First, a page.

It seems so early, but eager candidates are already lining up to become the Republican nominee for President in the important race of 2016. There has already been one showcasing in Iowa, and candidates are seeking opportunities to strut their stuff and show why they are different from and better than the others.
Former Florida Governor Jeb Bush realizes that he is on the wrong side of the hottest issue at the grassroots, Common Core, so he is stressing his “backbone” in continuing to support an unpopular issue, calling it one of his “core beliefs.” Governor Bobby Jindal, on the other hand, demonstrated his leadership by reversing his original support of Common Core after his own kid came home with the stupid incoherent math homework assigned by the Common Core curriculum.
Maureen Dowd has already predicted who Democratic-Republican nominees will be: “Brace yourself for Hillary and Jeb.” The New York Times made its choice by citing Jeb as “a top-banner intellect” who maintains 25 books on his Kindle and takes vacations called “think tanks.”
Rush Limbaugh gave us a laugh by suggesting a Hillary-Jeb ticket because they agree on so many important issues, such as Common Core and amnesty for illegal aliens. But the 2016 election isn’t any laughing matter; it could be the most important presidential election of our lifetime. It could be when we decide if will accept or reject Barack Obama’s promise of “fundamentally transforming the United States of America.”
Do conservatives have a future? Can we hope to offer the American people a real choice, not an echo of the loser Republican nominees (Bob Dole, John McCain and Mitt Romney) foisted on us by the little gang we used to call the kingmakers and now call RINOs (Republicans In Name Only)?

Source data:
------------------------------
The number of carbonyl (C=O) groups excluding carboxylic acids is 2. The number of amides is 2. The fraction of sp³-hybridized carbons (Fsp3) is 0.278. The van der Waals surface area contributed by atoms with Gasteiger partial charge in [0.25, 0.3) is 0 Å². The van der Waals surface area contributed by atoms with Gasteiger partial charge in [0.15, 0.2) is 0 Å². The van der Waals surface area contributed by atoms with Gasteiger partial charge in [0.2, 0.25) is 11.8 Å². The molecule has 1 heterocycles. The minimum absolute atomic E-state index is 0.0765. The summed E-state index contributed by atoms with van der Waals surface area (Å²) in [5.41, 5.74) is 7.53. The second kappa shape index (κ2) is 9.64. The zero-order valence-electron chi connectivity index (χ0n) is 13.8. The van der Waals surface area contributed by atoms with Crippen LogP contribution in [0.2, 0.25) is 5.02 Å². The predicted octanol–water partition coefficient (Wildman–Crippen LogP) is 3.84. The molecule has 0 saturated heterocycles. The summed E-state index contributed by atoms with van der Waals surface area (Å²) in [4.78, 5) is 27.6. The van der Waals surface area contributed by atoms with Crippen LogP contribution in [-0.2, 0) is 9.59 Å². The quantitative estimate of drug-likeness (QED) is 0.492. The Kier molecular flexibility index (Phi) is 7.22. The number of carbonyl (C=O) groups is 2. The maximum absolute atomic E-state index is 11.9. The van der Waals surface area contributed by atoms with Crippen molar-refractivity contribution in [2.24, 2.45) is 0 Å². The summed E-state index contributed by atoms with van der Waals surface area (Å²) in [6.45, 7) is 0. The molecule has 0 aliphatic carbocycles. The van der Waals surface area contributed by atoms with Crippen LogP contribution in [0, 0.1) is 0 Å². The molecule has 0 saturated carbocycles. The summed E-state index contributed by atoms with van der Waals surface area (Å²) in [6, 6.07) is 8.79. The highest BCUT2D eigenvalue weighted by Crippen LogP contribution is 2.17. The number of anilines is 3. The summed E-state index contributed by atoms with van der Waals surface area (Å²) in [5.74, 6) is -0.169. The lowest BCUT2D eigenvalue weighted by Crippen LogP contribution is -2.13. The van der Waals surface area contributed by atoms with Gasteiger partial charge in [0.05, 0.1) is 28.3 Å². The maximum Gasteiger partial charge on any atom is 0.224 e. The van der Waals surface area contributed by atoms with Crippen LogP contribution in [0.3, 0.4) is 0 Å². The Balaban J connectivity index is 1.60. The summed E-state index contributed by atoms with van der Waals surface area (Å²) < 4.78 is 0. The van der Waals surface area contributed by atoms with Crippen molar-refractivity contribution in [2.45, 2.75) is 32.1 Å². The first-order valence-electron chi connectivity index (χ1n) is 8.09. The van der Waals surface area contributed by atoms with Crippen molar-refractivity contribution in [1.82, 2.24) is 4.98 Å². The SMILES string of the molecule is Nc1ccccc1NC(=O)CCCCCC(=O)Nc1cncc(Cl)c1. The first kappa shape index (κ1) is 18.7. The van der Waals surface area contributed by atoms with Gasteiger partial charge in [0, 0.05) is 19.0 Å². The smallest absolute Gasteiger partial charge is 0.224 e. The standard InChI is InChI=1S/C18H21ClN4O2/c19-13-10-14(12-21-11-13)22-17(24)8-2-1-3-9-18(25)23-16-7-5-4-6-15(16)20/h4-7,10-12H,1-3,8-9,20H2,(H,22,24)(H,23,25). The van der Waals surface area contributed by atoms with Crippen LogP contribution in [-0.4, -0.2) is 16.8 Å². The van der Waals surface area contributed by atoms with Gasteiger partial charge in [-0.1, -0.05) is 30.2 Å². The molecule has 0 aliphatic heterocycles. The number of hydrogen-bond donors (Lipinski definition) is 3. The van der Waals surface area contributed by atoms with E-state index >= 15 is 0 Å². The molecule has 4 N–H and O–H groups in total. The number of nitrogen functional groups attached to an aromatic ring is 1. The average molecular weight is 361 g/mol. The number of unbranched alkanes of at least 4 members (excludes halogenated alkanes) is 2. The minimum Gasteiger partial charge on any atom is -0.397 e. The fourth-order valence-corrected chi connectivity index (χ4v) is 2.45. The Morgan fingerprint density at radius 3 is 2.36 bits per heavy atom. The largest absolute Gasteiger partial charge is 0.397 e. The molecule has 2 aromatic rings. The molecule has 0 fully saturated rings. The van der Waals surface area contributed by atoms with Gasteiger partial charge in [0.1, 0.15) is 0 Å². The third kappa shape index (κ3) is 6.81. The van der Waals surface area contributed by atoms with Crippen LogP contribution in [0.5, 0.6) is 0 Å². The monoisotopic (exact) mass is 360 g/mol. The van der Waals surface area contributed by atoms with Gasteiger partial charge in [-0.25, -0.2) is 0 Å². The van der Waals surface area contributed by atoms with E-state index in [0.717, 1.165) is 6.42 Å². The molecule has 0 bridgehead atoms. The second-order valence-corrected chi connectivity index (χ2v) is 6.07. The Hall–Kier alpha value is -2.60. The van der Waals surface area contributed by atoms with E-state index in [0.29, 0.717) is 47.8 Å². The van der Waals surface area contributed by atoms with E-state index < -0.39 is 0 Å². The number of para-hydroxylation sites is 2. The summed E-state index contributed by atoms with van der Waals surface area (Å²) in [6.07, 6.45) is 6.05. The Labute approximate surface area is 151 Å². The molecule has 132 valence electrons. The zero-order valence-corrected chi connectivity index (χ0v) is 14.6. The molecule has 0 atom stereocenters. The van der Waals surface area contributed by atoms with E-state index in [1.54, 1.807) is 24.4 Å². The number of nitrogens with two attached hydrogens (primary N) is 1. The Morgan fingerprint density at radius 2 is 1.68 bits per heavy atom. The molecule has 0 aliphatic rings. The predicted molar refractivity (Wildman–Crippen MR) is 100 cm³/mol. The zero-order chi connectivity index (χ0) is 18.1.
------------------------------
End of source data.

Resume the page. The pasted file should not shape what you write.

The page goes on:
I remember when one of the U.S. Senate’s all-time greatest orators, Illinois Senator Everett Dirksen, intoned against a kingmaker nominee during a Republican National Convention: “We followed you before and you led us down the road to defeat.” We are still hurting from the way the powers-that-be foisted on us the men we used to call “me-too” candidates (whatever the liberals and Democrats said, the Republican nominee echoed).
Do conservatives have a future? Can we hope to elect a choice and not an echo of previous mistakes? We did it in 1980 when we defeated the Establishment choice and nominated and elected Ronald Reagan, the greatest president of the 20th century.
Here are some fundamental questions to ask all presidential wannabes.
It’s time for all Americans to engage in the political battle and make sure we have candidates on the ballot we can support. The kingmakers and RINOs are playing for high stakes: control of federal spending, an awesome amount of money that most Americans can hardly comprehend.
Grassroots Americans should take this good advice from Patrick Henry: “I have but one lamp by which my feet are guided, and that is the lamp of experience. I know of no way of judging the future but by the past.”
The lessons from the past about how Republican nominees are usually chosen by the kingmakers are described in my new book, A Choice Not An Echo. There you can read about kingmaker shenanigans not reported in any other book.
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